In this tutorial, we will see how to make a grid of clustered/grouped boxplots using facet_wrap() and facet_grid(). Such a grid may be useful when your data set contains several categorical predictor variables, and displaying the data in a single graph makes it hardly comprehensible.

If you are not so familiar with boxplots, grouping/clustering data, facet_grid() or facet_wrap(), have a quick look at these pages:

We will plot the temperatures recorded daily in 2018 and 2019 at two Norwegian locations, Lygra and Østerbø in a multiple boxplot. In this plot, each box represents the temperatures for a given month. We will thus have three categorical variables: month, year and location, and one response variable temperature. Here is the code for the dataframe:

# dataframe
df <- data.frame(location, year, month, temperature)
# structure of the dataframe
## 'data.frame':    1460 obs. of  4 variables:
##  $ location   : Factor w/ 2 levels "Lygra","Østerbø": 1 1 1 1 1 1 1 1 1 1 ...
##  $ year       : Factor w/ 2 levels "2017","2018": 1 1 1 1 1 1 1 1 1 1 ...
##  $ month      : Factor w/ 12 levels "Jan","Feb","Mar",..: 1 1 1 1 1 1 1 1 1 1 ...
##  $ temperature: num  2.4 0.3 2.8 2.3 -2.4 2.9 2.6 4.6 6.8 5.3 ...

The plan is to make a grid displaying 2 panels, each of which is a clustered boxplot. In these boxplots, the predictor variable month and the response variable temperature shall be plotted on the X- and Y-axis, respectively. Two color-coded boxes shall represent the daily mean temperatures for the recorded months in clusters defined by the variable year. Finally, the grid shall show the two locations on top of each other (two panels displayed in a single column). To obtain this grid, we must:

Here is the code, and the corresponding faceted plot:

ggplot(df, aes(x = month, y = temperature)) +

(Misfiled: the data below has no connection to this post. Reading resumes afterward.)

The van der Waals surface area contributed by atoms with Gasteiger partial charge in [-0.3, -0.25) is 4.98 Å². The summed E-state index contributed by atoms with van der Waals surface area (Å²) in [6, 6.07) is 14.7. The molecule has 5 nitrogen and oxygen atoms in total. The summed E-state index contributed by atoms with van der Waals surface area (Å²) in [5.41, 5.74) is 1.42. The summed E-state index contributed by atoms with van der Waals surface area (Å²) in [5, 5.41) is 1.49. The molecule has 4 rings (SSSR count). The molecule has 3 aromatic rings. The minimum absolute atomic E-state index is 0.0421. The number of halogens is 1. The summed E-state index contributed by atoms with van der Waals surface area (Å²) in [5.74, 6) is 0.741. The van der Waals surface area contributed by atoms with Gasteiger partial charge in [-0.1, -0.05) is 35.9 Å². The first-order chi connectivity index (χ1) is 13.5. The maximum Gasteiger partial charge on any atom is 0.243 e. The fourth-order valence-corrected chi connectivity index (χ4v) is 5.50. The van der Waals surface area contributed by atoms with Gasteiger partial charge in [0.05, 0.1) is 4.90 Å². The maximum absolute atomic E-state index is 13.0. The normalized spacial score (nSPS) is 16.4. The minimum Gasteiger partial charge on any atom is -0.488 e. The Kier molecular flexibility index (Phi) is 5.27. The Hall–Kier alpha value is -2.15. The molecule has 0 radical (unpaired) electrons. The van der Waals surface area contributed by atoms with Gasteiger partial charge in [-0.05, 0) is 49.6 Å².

geom_boxplot(aes(fill = year)) + 
  facet_wrap(~location, ncol=1)

If the plan was to set up a grid with location in a single row instead of a single column, we should have used facet_wrap(~location, nrow=1):

ggplot(df, aes(x = month, y = temperature)) +
  geom_boxplot(aes(fill = year)) + 
  facet_wrap(~location, nrow=1)

facet_wrap() vs facet_grid()

Here above, we have made use of facet_wrap(), but we could have written the code with facet_grid() to achieve the same results. facet_wrap() is easier to use when making a grid based on one variable (here location); on the opposite, facet_grid() requires the use of two variables, unless overridden by:

ggplot(df, aes(x = month, y = temperature)) +          # left plot, levels in rows
  geom_boxplot(aes(fill = year)) + 
  facet_grid(rows = vars(location))

ggplot(df, aes(x = month, y = temperature)) +          # right plot, levels in columns
  geom_boxplot(aes(fill = year)) + 
  facet_grid(cols = vars(location))

Improving the look

You may improve the look of a grid by tuning the labels of the grid This is further explained HERE.
Since colors might be important for the interpretation of the data, have a look at this page which shows how to color frames and/or boxes as a function of a variable,, and this page that tells you more about color palettes.

Alternative plot

This data set may be alternatively plotted in the form of a grid of non-grouped boxplots. HERE is a tutorial for making such a plot.